We have an exciting entry-level opportunity to learn from and work with our quant team...
With our Crowd Numbers team growing quickly, working on an amazing range of cutting edge projects for clients in categories such as social media, tech, apparel and entertainment, we’re looking to add in a paid internship spot, with good opportunities to then transition to a full-time role. We’re seeking someone who’s passionate about working with data – and keen to learn about the possibilities for bringing storytelling and cultural relevance to this type of work.
You’ll need to prove to us that you are data literate, and can point to an interest in/experience of working in the quantitative research or statistical field through your studies, previous internships/placements or through other interests and passions. In return, you’ll get to learn from, and work alongside, a super talented team, contributing to exciting briefs for the best brands in the world.
This internship is set to run for four months and will be paid a full-time salary. A high number of those who take internships at Crowd DNA end up joining our team in permanent roles.
We’re not looking for CVs at this stage. Please get in touch with our Crowd Numbers director, Dave Power, explaining a bit about yourself and why you think this internship is a good fit for you. We’ll then get back in touch, setting you a task to respond to – after which we’ll conduct remote interviews and get you to meet with more of the Crowd Numbers team. We look forward to hearing from you!
In his inauguration speech, President Biden (phew!) declared the US to be “Restless, bold and optimistic.” He was, in effect, rebranding the country. Our Crowd Signs team investigates...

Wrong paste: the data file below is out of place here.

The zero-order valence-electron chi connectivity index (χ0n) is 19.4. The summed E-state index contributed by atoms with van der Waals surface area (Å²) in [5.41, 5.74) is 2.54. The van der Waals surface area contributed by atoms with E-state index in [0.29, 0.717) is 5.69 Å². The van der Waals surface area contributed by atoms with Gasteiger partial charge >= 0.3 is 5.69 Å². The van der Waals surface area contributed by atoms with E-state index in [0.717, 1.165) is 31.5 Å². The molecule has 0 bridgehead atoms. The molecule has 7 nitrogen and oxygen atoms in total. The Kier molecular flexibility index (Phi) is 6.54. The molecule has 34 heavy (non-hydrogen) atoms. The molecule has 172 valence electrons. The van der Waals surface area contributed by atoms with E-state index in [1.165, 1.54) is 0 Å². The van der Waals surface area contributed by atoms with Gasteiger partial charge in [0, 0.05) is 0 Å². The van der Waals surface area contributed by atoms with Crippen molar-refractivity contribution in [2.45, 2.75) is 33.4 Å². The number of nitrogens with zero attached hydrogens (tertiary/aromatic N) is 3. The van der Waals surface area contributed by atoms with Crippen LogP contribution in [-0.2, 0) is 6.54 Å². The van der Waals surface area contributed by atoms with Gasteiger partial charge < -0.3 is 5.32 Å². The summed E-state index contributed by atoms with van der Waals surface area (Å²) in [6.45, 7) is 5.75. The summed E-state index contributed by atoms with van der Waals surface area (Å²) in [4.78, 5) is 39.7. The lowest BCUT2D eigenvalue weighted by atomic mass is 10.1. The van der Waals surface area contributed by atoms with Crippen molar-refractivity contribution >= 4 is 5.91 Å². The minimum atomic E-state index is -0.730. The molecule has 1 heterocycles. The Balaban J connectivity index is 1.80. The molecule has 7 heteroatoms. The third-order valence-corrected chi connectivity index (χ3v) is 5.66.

Under the Trump administration, Brand America underwent some serious semiotic shifts. The consistent news feed of arrogance, ignorance and lies untethered the idea of America from its long held position as a dreamland of freedom, opportunity, courage and comfort. As the world looked on, how could US brands continue to leverage their own exceptional American-ness in an aspirational way?
And, more importantly, what can they do now that the pendulum is shifting toward America as a humble (but still tenacious) crucible of hope and unity? Using a semiotic lens, we’ve analysed a selection of US brands that are delivering against Biden’s vision of a restless, bold and optimistic America.
Restlessness: Discovering New Frontiers Within Ourselves
Apple is a brand associated with the pursuit of knowledge. We need only look at the crisp bite taken from the eponymous logo to know that when we buy into the brand we’re buying into courage and a hunger for understanding beyond the limits of everyday thinking. The comms around the Apple Watch Series 6 represent a continuation of this restless discovery. Product imagery is a direct reference to Space Age depictions of technology and the surfaces of planets.
The deep, dark background, glowing lights, close ups and abstracted images of ambiguous terrains all combine to code the idea of an out-of-this-world discovery. It’s an opportunity to explore new worlds; not out in the universe, but within ourselves.